Energy Department Announces New Investment in U.S. Small Modular Reactors
From Department of Energy
As part of the Obama Administration’s all-of-the-above strategy to deploy every available source of American energy, the Energy Department today announced an award to support a new project to design, license and help commercialize small modular reactors (SMR) in the United States. This award follows a funding opportunity announcement in March 2012. The project supported by the award will be led by Babcock & Wilcox (B&W) in partnership with the Tennessee Valley Authority and Bechtel. In addition, the Department announced plans to issue a follow-on solicitation open to other companies and manufacturers, focused on furthering small modular reactor efficiency, operations and design.
“The Obama Administration continues to believe that low-carbon nuclear energy has an important role to play in America’s energy future,” said Secretary Chu. “Restarting the nation’s nuclear industry and advancing small modular reactor technologies will help create new jobs and export opportunities for American workers and businesses, and ensure we continue to take an all-of-the-above approach to American energy production.”
This project represents a significant investment in first-of-a-kind engineering, design certification and licensing for small modular reactors in the United States. Through a five-year cost-share agreement, the Energy Department will invest up to half of the total project cost, with the project’s industry partners matching this investment by at least one-to-one. The specific total will be negotiated between the Energy Department and Babcock & Wilcox (B&W).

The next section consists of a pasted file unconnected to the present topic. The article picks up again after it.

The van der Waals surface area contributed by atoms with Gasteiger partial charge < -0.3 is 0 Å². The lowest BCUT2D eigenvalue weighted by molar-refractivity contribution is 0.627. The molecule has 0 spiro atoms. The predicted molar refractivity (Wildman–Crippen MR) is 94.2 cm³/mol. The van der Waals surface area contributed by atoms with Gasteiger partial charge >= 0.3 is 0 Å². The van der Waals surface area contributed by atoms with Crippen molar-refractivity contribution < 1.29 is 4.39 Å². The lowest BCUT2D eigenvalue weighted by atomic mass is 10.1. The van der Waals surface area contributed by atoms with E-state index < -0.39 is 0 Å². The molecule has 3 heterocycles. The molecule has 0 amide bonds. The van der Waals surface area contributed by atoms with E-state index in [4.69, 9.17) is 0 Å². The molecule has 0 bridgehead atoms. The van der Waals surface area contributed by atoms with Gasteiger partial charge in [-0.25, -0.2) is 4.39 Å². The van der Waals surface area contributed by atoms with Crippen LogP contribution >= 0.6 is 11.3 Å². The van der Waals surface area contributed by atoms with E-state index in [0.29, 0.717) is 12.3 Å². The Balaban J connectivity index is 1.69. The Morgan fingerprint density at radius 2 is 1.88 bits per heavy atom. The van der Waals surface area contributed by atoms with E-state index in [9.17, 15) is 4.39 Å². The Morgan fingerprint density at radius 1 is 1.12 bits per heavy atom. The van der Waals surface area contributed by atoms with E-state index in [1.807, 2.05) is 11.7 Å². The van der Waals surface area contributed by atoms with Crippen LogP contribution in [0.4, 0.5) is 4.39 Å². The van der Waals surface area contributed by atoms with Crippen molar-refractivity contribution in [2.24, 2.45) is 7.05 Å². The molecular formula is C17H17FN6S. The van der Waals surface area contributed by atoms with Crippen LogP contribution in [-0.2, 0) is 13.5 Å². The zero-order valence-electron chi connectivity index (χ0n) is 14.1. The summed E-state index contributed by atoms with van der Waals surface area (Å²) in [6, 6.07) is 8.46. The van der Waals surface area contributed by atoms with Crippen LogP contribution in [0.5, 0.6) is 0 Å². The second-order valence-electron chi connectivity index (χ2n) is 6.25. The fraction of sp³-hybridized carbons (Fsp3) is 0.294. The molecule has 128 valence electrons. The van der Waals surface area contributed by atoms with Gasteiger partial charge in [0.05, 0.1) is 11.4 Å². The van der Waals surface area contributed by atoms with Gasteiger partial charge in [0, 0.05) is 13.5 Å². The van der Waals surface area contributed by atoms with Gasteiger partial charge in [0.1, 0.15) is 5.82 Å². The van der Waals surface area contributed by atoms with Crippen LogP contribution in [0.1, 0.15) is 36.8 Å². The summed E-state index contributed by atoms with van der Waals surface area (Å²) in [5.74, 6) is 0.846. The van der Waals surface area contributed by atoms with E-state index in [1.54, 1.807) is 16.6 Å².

The Energy Department investment will help B&W obtain Nuclear Regulatory Commission licensing and achieve commercial operations by 2022 – helping to provide U.S. utilities with low carbon energy options as well as create important export opportunities for the United States and advance our nation’s competitive edge in this emerging global industry. The project will be based in Tennessee and will support additional suppliers and operations in Indiana, Maryland, North Carolina, Ohio, Pennsylvania, and Virginia.
Small modular reactors – which are approximately one-third the size of current nuclear power plants – have compact, scalable designs that are expected to offer a host of safety, construction and economic benefits. Small modular reactors can also be made in factories and transported to sites where they would be ready to “plug and play” upon arrival, reducing both capital costs and construction times. The smaller size also makes these reactors ideal for small electric grids and for locations that cannot support large reactors, offering utilities the flexibility to scale production as demand changes.
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